Taipei, Shares in Taiwan came under heavy downward pressure, falling more than 500 points to close below the 9,000-point mark Thursday as market sentiment was hurt by a plunge on Wall Street amid the global COVID-19 coronavirus pandemic, dealers said.
Selling was seen across the board, with blue chip stocks in focus, as the virus spread has raised fears over the deterioration of the global economy, dragging down demand and the local export-oriented electronics sector, while a plunge in international crude oil prices has sent petrochemical stocks down, the dealers said.
The financial sector was affected by expectations that the local central bank will follow the U.S. Federal Reserve in cutting its key interest rates in a quarterly policymaking meeting later Thursday, which is expected to squeeze the interest rate spread, the dealers said.
The weighted index on the Taiwan Stock Exchange (TWSE), or Taiex, ended down 537.33 points, or 5.83 percent, at 8,681.34, after moving between 8,523.63 and 9,085.28 on turnover of NT$269.75 billion (US$8.86 billion).
The market opened down 1.45 percent and selling increased as investors rushed to dump their blue chips in the wake of the heavy losses on the U.S. markets, where the Dow Jones Industrial Average dove 6.3 percent to 19,898.92, marking its first close below the 20,000-point mark since February 2017 amid rising concerns over the pandemic, the dealers said.
While selling focused on market heavyweights throughout the session, some bargain hunters emerged in the afternoon session to pick up battered stocks, in particular contract chipmaker Taiwan Semiconductor Manufacturing Co. (TSMC), which helped the Taiex recoup some of its earlier losses by the end of the session, the dealers added.
"Judging from the expanded turnover on the main board, investors simply went into panic-selling mode at a time when there have been no signs about when the virus spread will be contained," equity market analyst Andy Hsu said. Thursday's trading volume topped the previous day's NT$212.30 billion.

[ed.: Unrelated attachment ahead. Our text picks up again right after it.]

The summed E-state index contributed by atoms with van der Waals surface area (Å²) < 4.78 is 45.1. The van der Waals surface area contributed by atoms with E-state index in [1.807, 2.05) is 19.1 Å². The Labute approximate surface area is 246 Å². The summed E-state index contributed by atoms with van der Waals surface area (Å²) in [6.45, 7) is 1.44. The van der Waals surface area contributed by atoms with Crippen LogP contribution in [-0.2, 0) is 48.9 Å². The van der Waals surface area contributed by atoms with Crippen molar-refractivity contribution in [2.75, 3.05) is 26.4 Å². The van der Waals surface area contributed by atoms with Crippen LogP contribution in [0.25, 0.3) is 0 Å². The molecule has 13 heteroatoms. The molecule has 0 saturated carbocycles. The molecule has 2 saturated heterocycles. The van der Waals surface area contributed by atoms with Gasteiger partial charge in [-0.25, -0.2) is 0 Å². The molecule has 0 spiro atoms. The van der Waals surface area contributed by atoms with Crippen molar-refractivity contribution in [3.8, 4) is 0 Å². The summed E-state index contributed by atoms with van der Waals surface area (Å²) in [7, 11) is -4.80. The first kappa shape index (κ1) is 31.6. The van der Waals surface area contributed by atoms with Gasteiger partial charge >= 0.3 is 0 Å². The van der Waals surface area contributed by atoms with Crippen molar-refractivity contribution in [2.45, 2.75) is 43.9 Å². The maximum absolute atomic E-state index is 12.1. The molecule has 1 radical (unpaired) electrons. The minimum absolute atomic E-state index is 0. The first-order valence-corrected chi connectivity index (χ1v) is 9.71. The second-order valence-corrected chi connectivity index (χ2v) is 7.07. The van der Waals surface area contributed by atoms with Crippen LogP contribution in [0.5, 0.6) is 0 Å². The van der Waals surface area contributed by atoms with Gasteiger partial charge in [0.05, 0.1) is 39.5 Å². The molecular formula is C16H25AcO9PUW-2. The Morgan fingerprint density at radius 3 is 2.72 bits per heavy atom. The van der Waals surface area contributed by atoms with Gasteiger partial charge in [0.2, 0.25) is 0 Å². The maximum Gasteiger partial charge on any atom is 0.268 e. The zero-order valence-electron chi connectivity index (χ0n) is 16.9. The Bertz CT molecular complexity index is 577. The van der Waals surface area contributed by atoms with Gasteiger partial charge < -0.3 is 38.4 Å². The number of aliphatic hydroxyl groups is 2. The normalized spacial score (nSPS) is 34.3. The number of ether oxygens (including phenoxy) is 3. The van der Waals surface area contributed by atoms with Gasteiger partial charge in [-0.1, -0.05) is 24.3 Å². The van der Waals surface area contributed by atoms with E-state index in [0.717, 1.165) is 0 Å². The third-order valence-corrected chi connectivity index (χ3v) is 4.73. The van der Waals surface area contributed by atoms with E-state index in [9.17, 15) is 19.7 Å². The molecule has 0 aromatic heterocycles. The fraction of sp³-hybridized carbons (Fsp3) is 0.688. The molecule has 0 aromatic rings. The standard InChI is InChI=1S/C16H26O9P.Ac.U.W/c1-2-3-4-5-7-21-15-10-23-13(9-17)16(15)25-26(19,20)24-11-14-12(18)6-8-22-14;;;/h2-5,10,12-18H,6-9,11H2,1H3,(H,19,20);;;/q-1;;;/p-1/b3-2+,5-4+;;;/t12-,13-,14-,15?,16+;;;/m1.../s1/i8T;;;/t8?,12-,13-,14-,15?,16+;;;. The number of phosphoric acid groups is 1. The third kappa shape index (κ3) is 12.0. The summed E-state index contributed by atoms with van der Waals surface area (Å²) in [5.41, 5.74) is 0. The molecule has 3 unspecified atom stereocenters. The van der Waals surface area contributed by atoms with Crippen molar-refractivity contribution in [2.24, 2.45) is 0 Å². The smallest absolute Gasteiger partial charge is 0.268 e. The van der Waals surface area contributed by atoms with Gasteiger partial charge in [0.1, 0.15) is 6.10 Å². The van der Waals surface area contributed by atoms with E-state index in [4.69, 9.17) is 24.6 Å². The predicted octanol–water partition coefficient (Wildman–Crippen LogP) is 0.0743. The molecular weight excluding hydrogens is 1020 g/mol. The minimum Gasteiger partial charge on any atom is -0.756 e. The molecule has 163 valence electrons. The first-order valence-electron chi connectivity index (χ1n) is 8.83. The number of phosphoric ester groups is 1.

"Only when the global markets, in particular Wall Street, start to stabilize, will the local main board have a chance to become stable," Hsu said. "Unfortunately, I cannot see any sign of strong technical support for the Taiex for now."
The bellwether electronics sector remained highlighted by the latest sell-off, down 5.61 percent, Hsu said.
"The virus spread has prompted a group of countries to close their borders or impose similar lockdowns. Now, investors fear that such measures will hinder economic activity and hurt demand," Hsu said. "Taiwanese tech firms, which depend on exports, could suffer."
In the tech sector, TSMC, the most heavily weighted stock in the local market, fell 3.69 percent to close at NT$248.00, with 160.18 million shares changing hands, but came off an earlier low of NT$233.50.
"I think that when foreign institutional investors continue to stay on the sell side, government-led funds have continued to lend support to the Taiex by picking up stocks like TSMC to cap the losses," Hsu said.
TSMC went ex-dividend Thursday to give NT$2.5 in cash dividend per share on its earnings for the third quarter of last year, but failed to return to the previous ex-dividend level by the end of the session amid the rising COVID-19 concerns.
Ex-dividend is when a stock begins trading without the dividend value, which means that on Thursday, TSMC shares began trading at NT$2.5 less than their closing price of NT$260.00 in the previous day's session.
According to the TWSE, foreign institutional investors sold a net NT$21.22 billion-worth of shares on the local main board Thursday after a net sell of NT$28.17 billion.
Also in the electronics sector, iPhone assembler Hon Hai Precision Industry Co., second to TSMC in terms of market capitalization, fell 5.29 percent to close at NT$66.30, while Largan Precision Co., a supplier of smartphone camera lenses to Apple Inc., shed 9.72 percent to end at NT$3,250.00.
With the weakness of the global oil market, the plastics/chemical sector ended down 6.86 percent. In that sector, Nan Ya Plastics Corp. shed 9.73 percent to close at NT$47.30 and Formosa Plastics Corp. dropped 4.86 percent to end at NT$66.60.
Among the falling financial sector, which was punished by an expected rate cut by the central bank, down 6.81 percent, E. Sun Financial Holding Co. shed 10 percent, the maximum daily decline, to close at NT$20.00, Fubon Financial Holding Co. lost 5.43 percent to end at NT$34.85 and Cathay Financial Holding Co. fell 1.88 percent to close at NT$34.00.
The committee of the National Stabilization Fund was scheduled to meet at around 5 p.m. Thursday to discuss whether it will intervene. Vice Premier Chen Chi-mai (???) will preside over the meeting.
The NT$500 billion stabilization fund was set up in 2000 by the government to serve as a buffer against unexpected external factors disrupting the local bourse.
Source: Focus Taiwan News Channel